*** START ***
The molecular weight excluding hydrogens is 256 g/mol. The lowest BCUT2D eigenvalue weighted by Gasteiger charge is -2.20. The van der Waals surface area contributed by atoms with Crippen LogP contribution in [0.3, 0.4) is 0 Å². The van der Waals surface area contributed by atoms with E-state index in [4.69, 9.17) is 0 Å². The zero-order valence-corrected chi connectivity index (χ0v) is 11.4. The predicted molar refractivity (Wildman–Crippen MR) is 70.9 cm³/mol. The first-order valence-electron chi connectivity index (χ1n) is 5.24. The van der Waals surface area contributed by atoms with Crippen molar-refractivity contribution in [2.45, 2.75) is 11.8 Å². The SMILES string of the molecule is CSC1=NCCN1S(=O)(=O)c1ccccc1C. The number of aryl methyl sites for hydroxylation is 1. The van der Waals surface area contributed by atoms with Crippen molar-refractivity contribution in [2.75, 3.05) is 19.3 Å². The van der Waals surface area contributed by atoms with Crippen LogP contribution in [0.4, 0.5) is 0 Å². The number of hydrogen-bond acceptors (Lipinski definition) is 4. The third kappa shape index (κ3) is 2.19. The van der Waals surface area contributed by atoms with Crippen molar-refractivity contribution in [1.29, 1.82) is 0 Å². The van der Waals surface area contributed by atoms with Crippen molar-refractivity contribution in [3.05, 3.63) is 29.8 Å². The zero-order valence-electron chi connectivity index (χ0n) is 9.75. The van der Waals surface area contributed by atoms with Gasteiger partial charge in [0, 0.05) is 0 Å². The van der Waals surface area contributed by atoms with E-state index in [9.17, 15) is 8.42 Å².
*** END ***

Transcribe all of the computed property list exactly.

The molecular weight excluding hydrogens is 256 g/mol. The lowest BCUT2D eigenvalue weighted by Gasteiger charge is -2.20. The van der Waals surface area contributed by atoms with Crippen LogP contribution in [0.3, 0.4) is 0 Å². The van der Waals surface area contributed by atoms with E-state index in [4.69, 9.17) is 0 Å². The zero-order valence-corrected chi connectivity index (χ0v) is 11.4. The predicted molar refractivity (Wildman–Crippen MR) is 70.9 cm³/mol. The first-order valence-electron chi connectivity index (χ1n) is 5.24. The van der Waals surface area contributed by atoms with Crippen molar-refractivity contribution in [2.45, 2.75) is 11.8 Å². The SMILES string of the molecule is CSC1=NCCN1S(=O)(=O)c1ccccc1C. The number of aryl methyl sites for hydroxylation is 1. The van der Waals surface area contributed by atoms with Crippen molar-refractivity contribution in [2.75, 3.05) is 19.3 Å². The van der Waals surface area contributed by atoms with Crippen LogP contribution in [0.4, 0.5) is 0 Å². The number of hydrogen-bond acceptors (Lipinski definition) is 4. The third kappa shape index (κ3) is 2.19. The van der Waals surface area contributed by atoms with Crippen molar-refractivity contribution in [1.29, 1.82) is 0 Å². The van der Waals surface area contributed by atoms with Crippen molar-refractivity contribution in [3.05, 3.63) is 29.8 Å². The zero-order valence-electron chi connectivity index (χ0n) is 9.75. The van der Waals surface area contributed by atoms with Gasteiger partial charge in [0, 0.05) is 0 Å². The van der Waals surface area contributed by atoms with E-state index in [9.17, 15) is 8.42 Å².